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I ordered churrasco, described as "shread steak neither sliced nor shredded here better known in South America as Brazilian-style barbecue (where restaurants called churrascaria de rodízio send waiters dashing from table to table with skewers of grilled meats, slicing off portions for customers). Rincon Colombiano's version is a thin slice of perfectly grilled beef served sizzling on a metal platter, accompanied by a little mound of white rice; two golden, fried plantains; and a tiny "salad" of shredded lettuce, two cucumber slices, a few bits of white onion and tomato slices.
The best thing about the dish was the dollop of chimichurri that came with it, a delectable sauce of olive oil, herbs, garlic and lemon, which I slathered all over the meat. It didn't pack the punch of the peppery aji pique, the spicy, vinegary sauce offered in plastic jam jars on every table in the joint. A splash of chimichurri takes a fried plantain to a whole new dimension.
Carol Ann went for the chicken breats, er, breasts, of course, especially after Aldemar told her that the dish, pechuga a la criolla, was one of the house specialties. It's a truly excellent dish, the chicken plump and fork-tender and served afloat a pud-dle of tomato-based criolla sauce. Bob didn't see eggs on the description of the bisteca a caballo, but the so-called beef "filet" (that might be an overstatement; it looked like flank steak) was topped with two fried huevos and drenched in a slightly oily tomato sauce. He liked the eggs better than the beef.
On my next visit to the restaurant, I brought along my friend Patrick and my new pals, Colombian-born Mauricio and Ivonne Garcia, and their teenage daughter, Andrea. The Garcias, who live in Lenexa, are thrilled that Rincon Colombiano has opened; now they can indulge in real home-style fare. Ivonne says the spotless restaurant is in both style and cuisine more rustic than you'd find in Bogota, but where else in town is she going to find a bowl of mondongo? I started to say that I had seen a dirty movie with a similar title, but Patrick kicked me under the table.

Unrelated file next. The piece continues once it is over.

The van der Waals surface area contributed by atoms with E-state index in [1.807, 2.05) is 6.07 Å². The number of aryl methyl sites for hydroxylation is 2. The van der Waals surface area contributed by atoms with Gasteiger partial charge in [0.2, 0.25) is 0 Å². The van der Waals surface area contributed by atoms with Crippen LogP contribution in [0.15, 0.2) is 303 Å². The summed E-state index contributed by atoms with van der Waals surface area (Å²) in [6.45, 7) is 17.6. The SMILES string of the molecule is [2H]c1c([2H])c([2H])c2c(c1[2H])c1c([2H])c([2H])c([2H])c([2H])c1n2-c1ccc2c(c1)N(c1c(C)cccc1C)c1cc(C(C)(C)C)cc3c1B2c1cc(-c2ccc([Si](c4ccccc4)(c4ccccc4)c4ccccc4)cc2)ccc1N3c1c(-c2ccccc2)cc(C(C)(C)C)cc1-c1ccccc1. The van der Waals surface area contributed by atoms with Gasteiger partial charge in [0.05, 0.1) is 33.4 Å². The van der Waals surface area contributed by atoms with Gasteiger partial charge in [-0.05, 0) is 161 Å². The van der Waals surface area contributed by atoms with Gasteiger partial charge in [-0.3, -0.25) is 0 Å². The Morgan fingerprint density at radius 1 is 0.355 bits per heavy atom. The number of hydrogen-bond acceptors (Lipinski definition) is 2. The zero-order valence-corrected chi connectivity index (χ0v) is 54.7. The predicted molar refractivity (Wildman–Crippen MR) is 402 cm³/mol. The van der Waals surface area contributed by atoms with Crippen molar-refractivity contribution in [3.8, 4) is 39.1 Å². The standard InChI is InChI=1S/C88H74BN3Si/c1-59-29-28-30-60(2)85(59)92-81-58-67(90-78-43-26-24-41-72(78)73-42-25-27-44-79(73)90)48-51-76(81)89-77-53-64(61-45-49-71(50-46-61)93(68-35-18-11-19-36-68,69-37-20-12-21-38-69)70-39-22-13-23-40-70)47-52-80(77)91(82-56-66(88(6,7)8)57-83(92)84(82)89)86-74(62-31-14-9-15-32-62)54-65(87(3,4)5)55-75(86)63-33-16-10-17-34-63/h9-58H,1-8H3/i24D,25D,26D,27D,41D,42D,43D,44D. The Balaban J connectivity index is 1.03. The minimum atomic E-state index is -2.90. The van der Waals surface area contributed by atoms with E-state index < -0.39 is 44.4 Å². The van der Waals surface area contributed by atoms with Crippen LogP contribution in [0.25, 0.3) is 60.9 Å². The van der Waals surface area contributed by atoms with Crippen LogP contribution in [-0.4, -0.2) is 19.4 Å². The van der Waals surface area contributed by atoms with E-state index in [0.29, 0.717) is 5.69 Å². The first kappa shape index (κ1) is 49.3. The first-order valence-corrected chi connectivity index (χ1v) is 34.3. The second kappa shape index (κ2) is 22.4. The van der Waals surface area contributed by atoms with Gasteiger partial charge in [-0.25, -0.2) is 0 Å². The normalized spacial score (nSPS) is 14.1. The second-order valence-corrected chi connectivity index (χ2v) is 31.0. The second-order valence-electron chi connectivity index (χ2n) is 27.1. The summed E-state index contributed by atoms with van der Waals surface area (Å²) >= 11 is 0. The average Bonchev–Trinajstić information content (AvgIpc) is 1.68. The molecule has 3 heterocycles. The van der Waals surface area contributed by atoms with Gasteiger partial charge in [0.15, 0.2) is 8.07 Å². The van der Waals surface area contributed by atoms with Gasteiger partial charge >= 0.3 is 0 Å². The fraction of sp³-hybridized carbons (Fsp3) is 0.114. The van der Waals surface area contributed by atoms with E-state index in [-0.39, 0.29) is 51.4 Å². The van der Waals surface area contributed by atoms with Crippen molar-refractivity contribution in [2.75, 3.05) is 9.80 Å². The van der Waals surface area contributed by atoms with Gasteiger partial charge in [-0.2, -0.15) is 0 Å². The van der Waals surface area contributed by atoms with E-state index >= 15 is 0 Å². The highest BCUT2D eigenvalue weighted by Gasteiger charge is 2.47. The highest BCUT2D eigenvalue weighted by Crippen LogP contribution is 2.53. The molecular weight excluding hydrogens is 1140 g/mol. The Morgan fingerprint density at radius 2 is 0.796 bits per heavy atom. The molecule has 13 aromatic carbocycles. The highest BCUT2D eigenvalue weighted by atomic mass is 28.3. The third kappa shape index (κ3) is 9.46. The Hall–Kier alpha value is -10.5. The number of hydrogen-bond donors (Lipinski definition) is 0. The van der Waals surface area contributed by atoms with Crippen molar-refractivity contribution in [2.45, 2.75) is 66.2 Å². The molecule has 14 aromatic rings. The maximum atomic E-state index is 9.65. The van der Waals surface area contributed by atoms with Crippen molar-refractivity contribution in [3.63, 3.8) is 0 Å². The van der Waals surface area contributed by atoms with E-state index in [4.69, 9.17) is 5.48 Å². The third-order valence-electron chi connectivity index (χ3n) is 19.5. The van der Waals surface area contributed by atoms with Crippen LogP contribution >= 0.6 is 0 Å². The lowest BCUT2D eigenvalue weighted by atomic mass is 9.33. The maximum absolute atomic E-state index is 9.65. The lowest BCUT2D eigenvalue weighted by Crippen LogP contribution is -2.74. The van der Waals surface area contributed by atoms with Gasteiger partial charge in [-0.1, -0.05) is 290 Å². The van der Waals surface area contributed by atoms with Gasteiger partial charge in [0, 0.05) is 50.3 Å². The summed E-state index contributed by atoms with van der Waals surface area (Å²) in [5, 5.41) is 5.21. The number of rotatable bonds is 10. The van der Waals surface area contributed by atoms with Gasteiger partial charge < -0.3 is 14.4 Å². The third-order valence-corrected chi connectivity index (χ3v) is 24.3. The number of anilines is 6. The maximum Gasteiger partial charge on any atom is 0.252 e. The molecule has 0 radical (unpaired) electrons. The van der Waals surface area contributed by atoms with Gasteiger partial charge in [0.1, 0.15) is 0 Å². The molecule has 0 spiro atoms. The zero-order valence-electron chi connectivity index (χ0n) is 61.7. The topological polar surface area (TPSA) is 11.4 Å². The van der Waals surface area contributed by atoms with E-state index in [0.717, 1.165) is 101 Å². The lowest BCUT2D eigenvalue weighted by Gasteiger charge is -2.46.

"Not everyone likes it," Ivonne said, offering me a spoonful of the thick, pungently aromatic tripe soup. I tasted it and thought the flavor was lovely but the fragrance wasn't. A more luscious sopa was the cazuela de mariscos that Mauricio ordered (it's not on the menu, he says, but Lambrana will make it if you ask), a creamy Colombian variation on cioppino that's loaded with shrimp, squid, mussels and chopped fish.
We started the meal with crunchy empañadas filled with beef and potatoes and a delicious discovery for me, crunchy bits of fried pork skins called chicharrones that are addictively good, particularly drenched with pique sauce. Andrea liked this treat so much, she ordered bandeja paisa, a dish that combines all kinds of Colombian delicacies: beef, sausage, pork skins, fried plantains and a tidy pillar of rice topped with a fried egg.
Eggs, Ivonne explained, are a popular culinary accessory in Colombia, along with the crunchy tostones, fried plantains that are smashed, then fried again.
I've never seen a flatter piece of red snapper (that's what the menu said it was, anyway) than the cardboard-thin filet of pargo a la plancha that Patrick ordered. "It doesn't taste like fish, really," he said. "It needs lime juice," Ivonne said, motioning for Aldemar to bring over some slices to squeeze over the fish. It helped, sort of. Dry, but citrusy.